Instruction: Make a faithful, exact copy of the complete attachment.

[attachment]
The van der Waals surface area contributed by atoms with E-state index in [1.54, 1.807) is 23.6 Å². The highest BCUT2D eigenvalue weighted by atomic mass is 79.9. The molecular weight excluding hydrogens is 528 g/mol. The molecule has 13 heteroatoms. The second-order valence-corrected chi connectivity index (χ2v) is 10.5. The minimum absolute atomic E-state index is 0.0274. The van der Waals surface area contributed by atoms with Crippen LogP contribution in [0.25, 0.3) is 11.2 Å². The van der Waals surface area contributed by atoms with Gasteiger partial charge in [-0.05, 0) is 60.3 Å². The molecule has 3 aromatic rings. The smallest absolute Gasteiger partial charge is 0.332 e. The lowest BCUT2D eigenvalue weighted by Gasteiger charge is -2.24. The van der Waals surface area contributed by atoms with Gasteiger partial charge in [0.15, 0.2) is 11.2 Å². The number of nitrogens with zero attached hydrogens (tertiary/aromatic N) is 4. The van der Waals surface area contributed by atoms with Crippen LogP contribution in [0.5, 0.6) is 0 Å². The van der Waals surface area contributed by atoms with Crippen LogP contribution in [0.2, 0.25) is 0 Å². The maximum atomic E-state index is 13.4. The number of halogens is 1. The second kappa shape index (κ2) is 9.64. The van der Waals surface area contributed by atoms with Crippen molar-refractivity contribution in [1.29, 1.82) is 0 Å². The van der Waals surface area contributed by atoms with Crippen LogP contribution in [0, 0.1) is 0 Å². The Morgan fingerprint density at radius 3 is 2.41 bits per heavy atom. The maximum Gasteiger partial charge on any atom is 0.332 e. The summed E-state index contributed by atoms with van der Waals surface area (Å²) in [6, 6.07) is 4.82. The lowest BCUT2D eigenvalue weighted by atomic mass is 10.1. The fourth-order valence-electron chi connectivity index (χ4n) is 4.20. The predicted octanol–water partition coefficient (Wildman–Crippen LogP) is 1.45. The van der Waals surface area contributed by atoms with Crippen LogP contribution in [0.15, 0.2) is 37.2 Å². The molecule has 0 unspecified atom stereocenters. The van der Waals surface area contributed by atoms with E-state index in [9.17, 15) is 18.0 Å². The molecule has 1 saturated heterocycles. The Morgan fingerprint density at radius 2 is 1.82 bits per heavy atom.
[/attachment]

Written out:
The van der Waals surface area contributed by atoms with E-state index in [1.54, 1.807) is 23.6 Å². The highest BCUT2D eigenvalue weighted by atomic mass is 79.9. The molecular weight excluding hydrogens is 528 g/mol. The molecule has 13 heteroatoms. The second-order valence-corrected chi connectivity index (χ2v) is 10.5. The minimum absolute atomic E-state index is 0.0274. The van der Waals surface area contributed by atoms with Crippen LogP contribution in [0.25, 0.3) is 11.2 Å². The van der Waals surface area contributed by atoms with Gasteiger partial charge in [-0.05, 0) is 60.3 Å². The molecule has 3 aromatic rings. The smallest absolute Gasteiger partial charge is 0.332 e. The lowest BCUT2D eigenvalue weighted by Gasteiger charge is -2.24. The van der Waals surface area contributed by atoms with Gasteiger partial charge in [0.15, 0.2) is 11.2 Å². The number of nitrogens with zero attached hydrogens (tertiary/aromatic N) is 4. The van der Waals surface area contributed by atoms with Crippen LogP contribution in [0.5, 0.6) is 0 Å². The van der Waals surface area contributed by atoms with Crippen LogP contribution in [0.2, 0.25) is 0 Å². The maximum atomic E-state index is 13.4. The number of halogens is 1. The second kappa shape index (κ2) is 9.64. The van der Waals surface area contributed by atoms with Crippen molar-refractivity contribution in [1.29, 1.82) is 0 Å². The van der Waals surface area contributed by atoms with Crippen LogP contribution in [0, 0.1) is 0 Å². The Morgan fingerprint density at radius 3 is 2.41 bits per heavy atom. The maximum Gasteiger partial charge on any atom is 0.332 e. The summed E-state index contributed by atoms with van der Waals surface area (Å²) in [6, 6.07) is 4.82. The lowest BCUT2D eigenvalue weighted by atomic mass is 10.1. The fourth-order valence-electron chi connectivity index (χ4n) is 4.20. The predicted octanol–water partition coefficient (Wildman–Crippen LogP) is 1.45. The van der Waals surface area contributed by atoms with Crippen LogP contribution in [0.15, 0.2) is 37.2 Å². The molecule has 0 unspecified atom stereocenters. The van der Waals surface area contributed by atoms with E-state index in [9.17, 15) is 18.0 Å². The molecule has 1 saturated heterocycles. The Morgan fingerprint density at radius 2 is 1.82 bits per heavy atom.